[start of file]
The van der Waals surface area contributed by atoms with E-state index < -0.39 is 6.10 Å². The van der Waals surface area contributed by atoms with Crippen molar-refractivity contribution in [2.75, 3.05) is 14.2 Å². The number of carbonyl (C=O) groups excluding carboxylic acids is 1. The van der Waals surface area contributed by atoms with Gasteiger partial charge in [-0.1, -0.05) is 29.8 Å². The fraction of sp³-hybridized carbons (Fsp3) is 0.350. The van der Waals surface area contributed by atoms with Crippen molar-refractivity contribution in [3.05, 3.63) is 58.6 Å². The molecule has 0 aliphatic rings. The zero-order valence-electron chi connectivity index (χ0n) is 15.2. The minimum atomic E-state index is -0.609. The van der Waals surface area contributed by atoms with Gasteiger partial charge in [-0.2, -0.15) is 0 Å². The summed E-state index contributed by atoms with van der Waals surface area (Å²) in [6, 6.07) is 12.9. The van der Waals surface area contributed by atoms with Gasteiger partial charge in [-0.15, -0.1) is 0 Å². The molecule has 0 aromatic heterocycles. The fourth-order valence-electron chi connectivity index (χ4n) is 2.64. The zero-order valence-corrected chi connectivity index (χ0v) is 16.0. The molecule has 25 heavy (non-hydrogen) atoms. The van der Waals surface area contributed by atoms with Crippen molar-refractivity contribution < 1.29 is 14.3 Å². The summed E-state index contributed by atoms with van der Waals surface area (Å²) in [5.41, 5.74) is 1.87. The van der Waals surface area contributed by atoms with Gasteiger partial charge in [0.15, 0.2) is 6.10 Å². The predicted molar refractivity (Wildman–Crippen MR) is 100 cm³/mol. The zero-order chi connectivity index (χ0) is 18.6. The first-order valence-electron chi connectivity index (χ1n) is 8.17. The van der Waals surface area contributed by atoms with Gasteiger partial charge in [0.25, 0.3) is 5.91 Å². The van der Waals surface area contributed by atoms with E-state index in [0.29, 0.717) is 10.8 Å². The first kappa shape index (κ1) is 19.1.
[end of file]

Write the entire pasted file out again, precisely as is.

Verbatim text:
The van der Waals surface area contributed by atoms with E-state index < -0.39 is 6.10 Å². The van der Waals surface area contributed by atoms with Crippen molar-refractivity contribution in [2.75, 3.05) is 14.2 Å². The number of carbonyl (C=O) groups excluding carboxylic acids is 1. The van der Waals surface area contributed by atoms with Gasteiger partial charge in [-0.1, -0.05) is 29.8 Å². The fraction of sp³-hybridized carbons (Fsp3) is 0.350. The van der Waals surface area contributed by atoms with Crippen molar-refractivity contribution in [3.05, 3.63) is 58.6 Å². The molecule has 0 aliphatic rings. The zero-order valence-electron chi connectivity index (χ0n) is 15.2. The minimum atomic E-state index is -0.609. The van der Waals surface area contributed by atoms with Gasteiger partial charge in [-0.2, -0.15) is 0 Å². The summed E-state index contributed by atoms with van der Waals surface area (Å²) in [6, 6.07) is 12.9. The van der Waals surface area contributed by atoms with Gasteiger partial charge in [-0.15, -0.1) is 0 Å². The molecule has 0 aromatic heterocycles. The fourth-order valence-electron chi connectivity index (χ4n) is 2.64. The zero-order valence-corrected chi connectivity index (χ0v) is 16.0. The molecule has 25 heavy (non-hydrogen) atoms. The van der Waals surface area contributed by atoms with Crippen molar-refractivity contribution < 1.29 is 14.3 Å². The summed E-state index contributed by atoms with van der Waals surface area (Å²) in [5.41, 5.74) is 1.87. The van der Waals surface area contributed by atoms with Gasteiger partial charge in [0.15, 0.2) is 6.10 Å². The predicted molar refractivity (Wildman–Crippen MR) is 100 cm³/mol. The zero-order chi connectivity index (χ0) is 18.6. The first-order valence-electron chi connectivity index (χ1n) is 8.17. The van der Waals surface area contributed by atoms with Gasteiger partial charge in [0.25, 0.3) is 5.91 Å². The van der Waals surface area contributed by atoms with E-state index in [0.29, 0.717) is 10.8 Å². The first kappa shape index (κ1) is 19.1.